Unfortunately, any reasonable and interesting points are obscured by inane literary analysis using criteria so broad that it soon loses all meaning. The authors start by claiming that Shakespeare’s use of certain common letters and combinations (e.g. o, vo, wo, vvo, eo, ver, fer, fair, etc.) should be interpreted as a purposeful play on the letters and sounds in de Vere’s name and title–a “fingerprint” clue to the author’s real identity. Not satisfied with co-opting such a large number of very common words to support their hypothesis, they then proceed to compare Shakespeare’s writing with other literary works of the time, identifying any similar metaphors, phrases, topics, rhyming word choices, poetic forms, even basic grammatical structure, as “proof” that de Vere was the real author. Ultimately, their tortured reasoning forces them to conclude that de Vere used no less than 37 pseudonyms (many representing real people who were alive at the time) and was single-handedly responsible for the development of 16th-century English literature.
Frustratingly, the authors focus on fluffing up ridiculous arguments with academic terminology in an effort to sound erudite, meanwhile studiously avoiding the performance of any real research that would prove or disprove their hypothesis. I really can’t emphasize enough how absolutely embarrassing and ridiculous the end result is. It’s difficult to write a review because the more detail I try to include, the more we fall down the rabbit hole of insanity. By keeping my analysis fairly short, I am not over-simplifying their arguments, but portraying them in a better light than they appear after closer examination. Still, I can’t resist giving two specific examples of what the amused reader will encounter. At one point the authors analyze the adjective “sweet” thus: “sweet ≡ sv veet ≡ seventeenth Vere” (99). Even the title Much Ado About Nothing is proof of Edward de Vere’s authorship in their eyes, since “Ad is most plausibly a play on Ed, the nickname of the genius lurking behind the Shakespeare pseudonym” (8). Insanity!
Oh, and if you are wondering, as I did, how not just one but TWO academics from the University of Washington could be behind this book, it might help clear things up to know that they were married at the time…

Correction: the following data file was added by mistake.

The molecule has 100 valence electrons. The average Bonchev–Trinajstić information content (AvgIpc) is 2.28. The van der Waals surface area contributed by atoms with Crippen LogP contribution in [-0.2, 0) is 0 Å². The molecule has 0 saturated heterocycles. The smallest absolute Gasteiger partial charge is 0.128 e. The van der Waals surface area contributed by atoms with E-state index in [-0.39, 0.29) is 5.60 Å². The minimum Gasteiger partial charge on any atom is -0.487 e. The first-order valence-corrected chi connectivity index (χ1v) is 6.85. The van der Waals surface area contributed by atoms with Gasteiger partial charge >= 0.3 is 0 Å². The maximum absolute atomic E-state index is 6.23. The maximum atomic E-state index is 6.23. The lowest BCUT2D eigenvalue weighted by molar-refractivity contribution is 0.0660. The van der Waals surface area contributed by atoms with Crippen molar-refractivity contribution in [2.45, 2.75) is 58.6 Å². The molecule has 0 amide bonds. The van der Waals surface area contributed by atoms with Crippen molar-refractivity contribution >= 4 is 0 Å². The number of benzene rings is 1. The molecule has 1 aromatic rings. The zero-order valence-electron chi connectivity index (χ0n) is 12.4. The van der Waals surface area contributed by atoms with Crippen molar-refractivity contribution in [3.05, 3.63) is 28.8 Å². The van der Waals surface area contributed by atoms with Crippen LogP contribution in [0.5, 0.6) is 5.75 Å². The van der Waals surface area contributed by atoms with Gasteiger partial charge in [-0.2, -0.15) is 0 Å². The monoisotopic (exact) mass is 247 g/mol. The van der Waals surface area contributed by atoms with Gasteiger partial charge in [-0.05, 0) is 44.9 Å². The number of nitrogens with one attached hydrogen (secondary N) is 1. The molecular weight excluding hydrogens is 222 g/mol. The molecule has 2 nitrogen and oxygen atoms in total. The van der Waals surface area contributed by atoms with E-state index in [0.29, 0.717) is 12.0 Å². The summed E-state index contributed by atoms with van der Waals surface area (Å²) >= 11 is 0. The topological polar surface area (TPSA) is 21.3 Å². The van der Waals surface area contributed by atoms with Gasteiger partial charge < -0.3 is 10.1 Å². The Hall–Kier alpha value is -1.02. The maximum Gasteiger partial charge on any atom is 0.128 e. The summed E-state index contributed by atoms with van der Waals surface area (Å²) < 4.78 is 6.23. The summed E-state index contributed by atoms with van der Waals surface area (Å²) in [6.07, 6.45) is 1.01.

Why I read it: I bought it greatly discounted at a used bookstore many years ago.
Convoluted Universe: Book One by Dolores Cannon, 1/5
In retrospect, I should have known better than to attempt to read a book on any topic written by a self-proclaimed “investigator into the paranormal through the use of hypnosis.” However, I succumbed to the back cover’s tantalizing promise of “metaphysical ideas that border on quantum physics,” thinking that perhaps the old saying it’s the message, not the messenger, was applicable. Alas, I was too optimistic.
In the interest of fairness, I persevered through 113 punishing pages of unmitigated nonsense, presented in the form of interview transcripts with two hypnotized women. The first woman claims to have been a medieval prince in a past life, who was taught the “real” history of earth by an extraterrestrial being. Her story focuses on intergalactic political intrigue and alien visits to earth throughout history, during which they supposedly imparted knowledge and intermingled with humans. There is nothing remotely plausible about these outlandish ideas, which read like standard sci-fi fare, presented in a tedious Q&A format.
Even poorly written sci-fi was more bearable than the interviews with the second woman, who does an absolutely terrible job of pretending to channel alien beings. Her acting is cringe-worthy and she artlessly strings the author along in an attempt to obscure the fact that she has nothing of value to communicate. Here’s an example from pages 99 and 100:
D: Are you listening to someone?
J: (Her voice sounded more normal.) Yes. It’s somebody that wants to speak to you, but they can’t talk English, and I can’t talk that. And we’re trying to figure out how to do it.